Hasan Namir incites creativity in the New Year

Poets and authors will come together to share their works at the Vancouver Public Library, central branch on Jan. 22.
Hasan Namir, Jennica Harper, Chantal Gibson, and Alex Leslie will present their multi-genre works to kick off the first events of the 2020 Vancouver Writers Fest.

Poets in Conversation is the first Incite event of the new decade, an event series of the Writers Fest that showcases authors. One such author this year is Hasan Namir who released his second book War/Torn in April of 2019. Namir was born in Iraq and a lot of his work concerns being gay in a culture that absolutley forbids it. Through his work to bring this taboo topic to light, Namir won the Lambda Literary Award for Gay Fiction for his first novel God in Pink at the 28th Lambda Literary Awards.

From Iraq to Canada

Born in Iraq in 1987 Namir moved to British Columbia in the late 90s when he was 11 years old. He spent many formative years in Iraq before settling in Canada, so memories of his homeland remain at the forefront of his mind. He can still picture the restaurants he frequented with his family and even the house he grew up in. The colorful images of Namir’s past helps paint a vivid landscape for the reader to explore while reading his work.

Hasan Namir, poet, and interrogator of religion and masculinity. | Photo by Cathryn Jones

Namir has had a propensity for the written word since he was a young boy and followed that passion into adulthood by going to Simon Fraser University and receiving a BA in English.

“I’ve always loved writing since I was 6 or 7 years. I used to read a lot of books and I knew I wanted to be an author like the authors in the books I read,” says Namir, “I come from a family of writers. My grandpa was a poet and my aunt was a murder-mystery author, so I knew it was in my blood to be a writer.”

Bringing taboo topics to light

Hasan Namir’s second book War/Torn.

Namir published his first book God in Pink in 2015. It focuses around a young gay man named Ramy. Ramy is left to keep his sexuality a secret in war-torn Iraq as he navigates university life during the turbulent war times of the early millenia. God in Pink was released to critical praise and four years later, Namir is back to continue telling stories from his homeland.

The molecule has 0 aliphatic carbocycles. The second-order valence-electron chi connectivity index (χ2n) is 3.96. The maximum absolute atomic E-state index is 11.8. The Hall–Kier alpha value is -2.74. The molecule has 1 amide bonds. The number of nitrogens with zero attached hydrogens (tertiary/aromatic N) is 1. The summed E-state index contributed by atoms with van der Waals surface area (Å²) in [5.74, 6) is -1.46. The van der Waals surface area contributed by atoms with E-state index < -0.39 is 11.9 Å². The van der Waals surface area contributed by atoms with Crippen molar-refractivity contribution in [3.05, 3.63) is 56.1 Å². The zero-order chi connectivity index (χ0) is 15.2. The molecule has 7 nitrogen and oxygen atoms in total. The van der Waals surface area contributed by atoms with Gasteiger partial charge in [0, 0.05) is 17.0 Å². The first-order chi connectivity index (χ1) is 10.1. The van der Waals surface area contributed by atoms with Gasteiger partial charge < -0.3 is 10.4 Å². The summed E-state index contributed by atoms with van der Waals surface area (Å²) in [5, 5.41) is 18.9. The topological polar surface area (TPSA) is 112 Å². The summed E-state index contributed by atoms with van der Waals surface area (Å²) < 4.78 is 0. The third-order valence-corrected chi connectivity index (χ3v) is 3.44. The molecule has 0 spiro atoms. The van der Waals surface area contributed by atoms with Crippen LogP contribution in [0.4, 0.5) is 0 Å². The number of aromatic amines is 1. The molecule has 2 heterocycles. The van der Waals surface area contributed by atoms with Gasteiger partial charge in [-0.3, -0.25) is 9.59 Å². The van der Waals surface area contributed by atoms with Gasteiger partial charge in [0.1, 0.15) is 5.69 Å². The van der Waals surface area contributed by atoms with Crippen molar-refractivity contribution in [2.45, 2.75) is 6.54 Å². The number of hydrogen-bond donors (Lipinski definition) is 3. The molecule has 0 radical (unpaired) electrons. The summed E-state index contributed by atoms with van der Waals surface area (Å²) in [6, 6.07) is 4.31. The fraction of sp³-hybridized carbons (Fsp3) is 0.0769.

War/Torn is a book of poetry that focuses on more than one story of hardship in Iraq. With this second work, Namir delves into territory he had previously left undiscovered in his first novel.

God in Pink obviously has inspirations from my own life story. I wrote it as if I stayed in Iraq. War/Torn is a lot more personal, in which the body is me. I got to expand on the themes I introduced in God in Pink with War/Torn,” says Namir. “The book was focused mainly on the self vs. religion, sexuality vs. religion, the ‘I’ vs. ‘the other.’ There were poems that were the voices of the silenced, the voices of victims of violence because of their sexuality. The open space in poetry allowed me to freely explore these themes even further than I expected.”

A misunderstand nation

The stories within Namir’s works are ones that may not normally be told, or even allowed to be voiced. Being gay in an Islamic nation is illegal and people must keep that secret buried deep within them otherwise their lives are in jeopardy. Through these tales of perseverance, empathy crosses all social and cultural borders.

“Despite the fact that my home country is often War/Torn, people are still living their lives. They are safe and they are all right. The media tends to make things look a lot worse than what they really are,” says Namir. “With Islam, the media portrays it through the actions of very few individuals who don’t really represent the religion. Islam is a peaceful religion and the actions of the terrorists don’t represent Islam.”

For more information, please visit www.vpl.bibliocommons.com/events/5de97a0cab0e002e00e088cf